Thursday, February 24, 2011

Sgt. Pepper's Lonely Hearts Club Band - The Beatles

Sgt. Pepper's Lonely Hearts Club Band 
The Beatles
Apple SMAS 2653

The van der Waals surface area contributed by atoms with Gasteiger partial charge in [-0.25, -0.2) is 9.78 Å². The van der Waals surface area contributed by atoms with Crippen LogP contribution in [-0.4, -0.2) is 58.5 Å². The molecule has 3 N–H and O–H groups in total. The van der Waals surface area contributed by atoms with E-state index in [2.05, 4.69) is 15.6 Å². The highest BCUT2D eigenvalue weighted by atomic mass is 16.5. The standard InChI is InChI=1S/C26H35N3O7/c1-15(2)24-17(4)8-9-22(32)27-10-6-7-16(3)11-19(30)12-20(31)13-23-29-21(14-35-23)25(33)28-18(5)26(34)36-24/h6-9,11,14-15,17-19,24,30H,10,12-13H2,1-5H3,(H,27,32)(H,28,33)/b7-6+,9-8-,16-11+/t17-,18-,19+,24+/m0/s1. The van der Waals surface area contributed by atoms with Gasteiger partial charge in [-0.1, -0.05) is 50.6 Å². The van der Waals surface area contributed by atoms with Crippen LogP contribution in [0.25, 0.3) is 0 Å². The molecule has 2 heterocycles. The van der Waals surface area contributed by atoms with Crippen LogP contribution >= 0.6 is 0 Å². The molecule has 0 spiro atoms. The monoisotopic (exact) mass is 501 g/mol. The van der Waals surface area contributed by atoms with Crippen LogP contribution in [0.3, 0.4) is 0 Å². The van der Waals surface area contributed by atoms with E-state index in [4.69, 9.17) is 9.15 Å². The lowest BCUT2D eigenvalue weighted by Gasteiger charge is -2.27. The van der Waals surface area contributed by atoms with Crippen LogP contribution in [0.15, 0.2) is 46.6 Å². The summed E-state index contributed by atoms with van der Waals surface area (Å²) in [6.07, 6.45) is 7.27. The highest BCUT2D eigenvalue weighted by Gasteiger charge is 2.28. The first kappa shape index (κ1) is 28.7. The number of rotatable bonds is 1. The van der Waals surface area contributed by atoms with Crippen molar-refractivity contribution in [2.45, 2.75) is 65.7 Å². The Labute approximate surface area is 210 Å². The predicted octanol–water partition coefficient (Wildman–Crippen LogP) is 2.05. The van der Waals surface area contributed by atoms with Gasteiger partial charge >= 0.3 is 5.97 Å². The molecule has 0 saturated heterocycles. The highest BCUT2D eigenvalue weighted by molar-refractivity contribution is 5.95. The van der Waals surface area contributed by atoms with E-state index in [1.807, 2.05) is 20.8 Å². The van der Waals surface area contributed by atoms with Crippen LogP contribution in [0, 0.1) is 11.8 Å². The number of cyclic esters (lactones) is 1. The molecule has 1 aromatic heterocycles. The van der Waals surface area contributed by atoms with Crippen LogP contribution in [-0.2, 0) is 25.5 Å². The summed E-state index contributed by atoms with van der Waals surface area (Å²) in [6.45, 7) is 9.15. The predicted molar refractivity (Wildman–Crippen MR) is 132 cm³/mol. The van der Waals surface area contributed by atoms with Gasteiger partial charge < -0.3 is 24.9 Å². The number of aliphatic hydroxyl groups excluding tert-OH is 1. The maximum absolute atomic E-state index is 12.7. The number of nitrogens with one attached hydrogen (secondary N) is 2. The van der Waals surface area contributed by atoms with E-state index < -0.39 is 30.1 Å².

Originally on Capitol, I have an Apple pressing from the 1970s.  It was the fifth Beatles album that I bought, my eighth album overall.  I was back in California after my miserable exile to Salt Lake City, living in Alameda with my father.  For the first time I had a record store within walking distance - heaven, but short-lived alas as we soon departed for the hated suburbs.  Unfortunately I didn't have much money, but at least I could do a lot of looking through the bins.  One day my dad left me some money to buy dinner since he would be out late.  On my way to the market I decided to pop into the record store to browse a bit.  I stared transfixed at the magnificent cover of this album and ended up going home with it instead of dinner.  I ate cereal that night but it was worth it.  I wish I could recapture the excitement I felt when I played it back then.  It seemed so exotic and magical, it was so thrilling.  There was nothing on the radio like it.  Carefully programmed records like this and "Band On The Run" and "Ringo" made me a fan of the album format.  Even in this misbegotten digital era where MP3s are king, I still believe this is the ideal form of pop music.  For awhile this was my favorite album, but as I grew older, like a lot of Beatles fans, I came to prefer "Revolver" which is also pretty magical and less flawed.  I still hold it in high regard though.  I have little use for "She's Leaving Home" and to a lesser extent "When I'm Sixty-Four" but I like the rest of it quite a bit, even the preachy drone of Harrison's "Within You Without You."  McCartney's relentless optimism shines through "Getting Better" and "Fixing a Hole" has a delicate, introspective quality that I find very appealing.  To this day "A Day In The Life" continues to be my favorite Beatles song.  When I heard McCartney perform it during his last tour, I practically died and went to heaven.  "With a Little Help From My Friends" features my favorite Ringo vocal performance and it is a song that always makes me happy even though I've heard it a thousand times.  The colorful lyrics and swirling organ of "Being for the Benefit of Mr. Kite!" and the relentless drive of "Good Morning Good Morning" show the strength of Lennon's creativity at the time although both pale in comparison to the greatness of "Lucy In The Sky With Diamonds" which is another one of my all-time Beatles faves.  I find the imagery charming and the music enthralls me.  It is such an intoxicating song, it captures both the surrealism of childhood and the trippiness of psychedelia.  The title track and "Lovely Rita" are among my favorite Beatles songs as well.  I still get excited when I hear the tuning up sounds and crowd noises that open up the album, my heart beats a little faster anticipating the beginning notes of "Sgt. Pepper's Lonely Hearts Club Band."  Lennon's vocals on this record are extraordinary, they define psychedelia for me and I love McCartney's bass lines, with all due respect to Jack Casady and Jack Bruce, there has never been a better bass player in rock music than Sir James Paul McCartney.  This is the most famous album in the history of rock and rightly so, it was incredibly special to me.  For many years the cover was on display in my room and I treasure my copy the way some people treasure religious relics and totems.  The Beatles were my religion, they got me through my adolescence and continue to provide me with inspiration and insight.  There is a school of thought that rock should feature short fast simple songs and that this album is pretentious and misguided.  I'm not unsympathetic to this perspective, "Nuggets" is one of my favorite albums of all time and I love the Stooges and the Ramones and many garage bands.  But if this were all there was to rock, I'd be into jazz or classical music.  Rock shouldn't just be for cretins and kids, there ought to be room for intelligent discourse as well.  Rock is the dominant art form of my generation, it ought to be about more than just getting wasted and getting laid.  "Sgt. Pepper" opened up a new path, it expanded the boundaries of rock, it showed that albums could be more than just a collection of songs.  Maybe the Beatles deserve some of the blame for "Hotel California," "Tales From Topographic Oceans" or "Pictures at an Exhibition" but they also deserve some of the credit for Kurt Cobain, the Decemberists, Tori Amos, the Magnetic Fields, Radiohead or any other artist who regarded the rock album as a form of meaningful self-expression.  Whatever its faults, "Sgt. Pepper" transformed rock into something intellectually relevant, something that continues to speaks to me now that I'm way past my youth.  The Beatles can still take me to new places and open up my mind, which to me is what good art is all about.  I recommend this to everyone with any interest in rock music beyond "it has a good beat and you can dance to it."

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